OBJECTIVE: Outcome reporting heterogeneity impedes identification of gold standard treatments for children born with gastroschisis. Use of core outcome sets (COSs) in research reduces outcome reporting heterogeneity and ensures that studies are relevant to patients. The aim of this study was to develop a gastroschisis COS. DESIGN AND SETTING: Systematic reviews and stakeholder nomination were used to identify candidate outcomes that were subsequently prioritised by key stakeholders in a three-phase online Delphi process and face-to-face consensus meeting using a 9-point Likert scale...
March 14, 2018: Archives of Disease in Childhood. Fetal and Neonatal Edition
Mona Noureldein, Roxana Mardare, Jack Pickard, Hoi Lun Shing, Michael Eisenhut
BACKGROUND: It has been estimated that paediatric meningitis without elevated CSF white cell count (pleocytosis) accounts for 0.5-12% of all cases of bacterial meningitis. CSF protein and glucose measurements are therefore essential in management but may be neglected in clinical practice. In order to improve recognition of bacterial meningitis in neonates and to enable adequate management and audit, we investigated whether a systemic inflammatory response in the absence of meningitis is associated with elevated CSF protein and reduced CSF glucose levels...
March 14, 2018: Fluids and Barriers of the CNS
Maureen Campion, Gail Scully
Appropriate antimicrobial therapy is essential to ensuring positive patient outcomes. Inappropriate or suboptimal utilization of antibiotics can lead to increased length of stay, multidrug-resistant infections, and mortality. Critically ill intensive care patients, particularly those with severe sepsis and septic shock, are at risk of antibiotic failure and secondary infections associated with incorrect antibiotic use. Through the initiation of active empiric antibiotic therapy based upon local susceptibilities, daily evaluation of signs and symptoms of infection and narrowing of antibiotic therapy when feasible, providers can streamline the treatment of common intensive care unit (ICU) infections...
January 1, 2018: Journal of Intensive Care Medicine
Pietro Speziale, Simonetta Rindi, Giampiero Pietrocola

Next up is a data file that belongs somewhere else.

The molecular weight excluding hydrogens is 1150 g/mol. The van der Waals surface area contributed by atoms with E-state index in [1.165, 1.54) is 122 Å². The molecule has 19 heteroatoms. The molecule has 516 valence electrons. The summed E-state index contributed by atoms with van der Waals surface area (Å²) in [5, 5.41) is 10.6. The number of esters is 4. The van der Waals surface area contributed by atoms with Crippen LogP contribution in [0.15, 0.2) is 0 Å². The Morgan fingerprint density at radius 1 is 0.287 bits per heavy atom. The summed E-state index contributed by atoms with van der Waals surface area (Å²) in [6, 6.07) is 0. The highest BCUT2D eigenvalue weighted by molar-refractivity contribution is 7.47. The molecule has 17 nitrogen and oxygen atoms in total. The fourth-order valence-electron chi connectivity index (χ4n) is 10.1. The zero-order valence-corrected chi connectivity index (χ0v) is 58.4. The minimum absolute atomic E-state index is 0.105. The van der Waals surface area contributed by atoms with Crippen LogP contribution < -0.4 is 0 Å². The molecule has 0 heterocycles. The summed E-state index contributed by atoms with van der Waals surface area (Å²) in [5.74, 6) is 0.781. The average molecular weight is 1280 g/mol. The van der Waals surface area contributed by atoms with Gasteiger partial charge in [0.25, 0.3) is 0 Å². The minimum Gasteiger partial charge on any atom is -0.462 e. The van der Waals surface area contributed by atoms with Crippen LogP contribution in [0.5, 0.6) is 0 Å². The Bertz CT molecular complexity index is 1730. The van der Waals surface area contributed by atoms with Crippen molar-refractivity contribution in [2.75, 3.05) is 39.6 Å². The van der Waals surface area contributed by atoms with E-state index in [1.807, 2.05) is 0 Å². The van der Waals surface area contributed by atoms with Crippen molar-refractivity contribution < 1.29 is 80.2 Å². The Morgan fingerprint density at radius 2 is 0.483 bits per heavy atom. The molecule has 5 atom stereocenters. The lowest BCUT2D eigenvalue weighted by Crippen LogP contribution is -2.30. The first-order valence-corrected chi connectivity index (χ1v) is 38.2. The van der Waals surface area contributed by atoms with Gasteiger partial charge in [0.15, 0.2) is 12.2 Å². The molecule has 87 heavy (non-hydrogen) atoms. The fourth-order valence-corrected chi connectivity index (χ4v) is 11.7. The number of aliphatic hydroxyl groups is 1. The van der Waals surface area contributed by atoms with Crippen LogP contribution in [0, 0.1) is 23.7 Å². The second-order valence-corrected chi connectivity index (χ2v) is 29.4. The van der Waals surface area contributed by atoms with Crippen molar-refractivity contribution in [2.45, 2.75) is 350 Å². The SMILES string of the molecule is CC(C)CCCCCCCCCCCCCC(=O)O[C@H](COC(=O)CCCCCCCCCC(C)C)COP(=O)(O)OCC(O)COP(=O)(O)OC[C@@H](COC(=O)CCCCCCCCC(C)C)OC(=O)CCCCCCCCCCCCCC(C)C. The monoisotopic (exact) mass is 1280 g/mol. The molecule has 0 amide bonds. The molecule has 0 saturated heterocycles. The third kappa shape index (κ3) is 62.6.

Staphylococcus aureus is a human pathogen that can cause a wide spectrum of diseases, including sepsis, pneumonia, arthritis, and endocarditis. Ineffective treatment of a number of staphylococcal infections with antibiotics is due to the development and spread of antibiotic-resistant strains following decades of antibiotic usage. This has generated renewed interest within the scientific community in alternative therapeutic agents, such as anti- S. aureus antibodies. Although the role of antibodies in the management of S...
March 13, 2018: Microorganisms
María Victoria Alvarez-Sánchez, O B Luna, I Oria, K Marchut, F Fumex, G Singier, A Salgado, B Napoléon
BACKGROUND: It has been suggested that EUS-BD may be a feasible and safer alternative to percutaneous transhepatic biliary drainage (PTBD) after failed ERCP in patients with ascites. To date, no study has specifically evaluated the performance of EUS-BD in this context. METHODS: Retrospective analysis was done for patients with and without ascites who underwent EUS-BD for malignant biliary obstruction after failed ERCP between July 2010 and September 2014. Complications and technical and clinical successes between the two groups were compared...
March 12, 2018: Journal of Gastrointestinal Surgery: Official Journal of the Society for Surgery of the Alimentary Tract
Safaa I Tayel, Shimaa E Soliman, Hanan M Elsayed
BACKGROUND AND AIM: increasing prevalence of neonatal sepsis in recent years catch attention to early prevention and management. Vitamin D receptor (VDR) polymorphism can modulate VDR expression level that greatly influences immunity and susceptibility to microbial infections. We aimed to investigate the association of VDR polymorphism at FokI, rs2228570 T/C, and TaqI, rs731236 C/T gene with serum 25-hydroxyvitamin D level and risk of neonatal sepsis. METHODS: This work carried on 160 subjects classified into 80 cases (40 mothers and their 40 septic neonates) and 80 healthy controls (40 volunteer mothers and their 40 healthy neonates)...
March 9, 2018: Steroids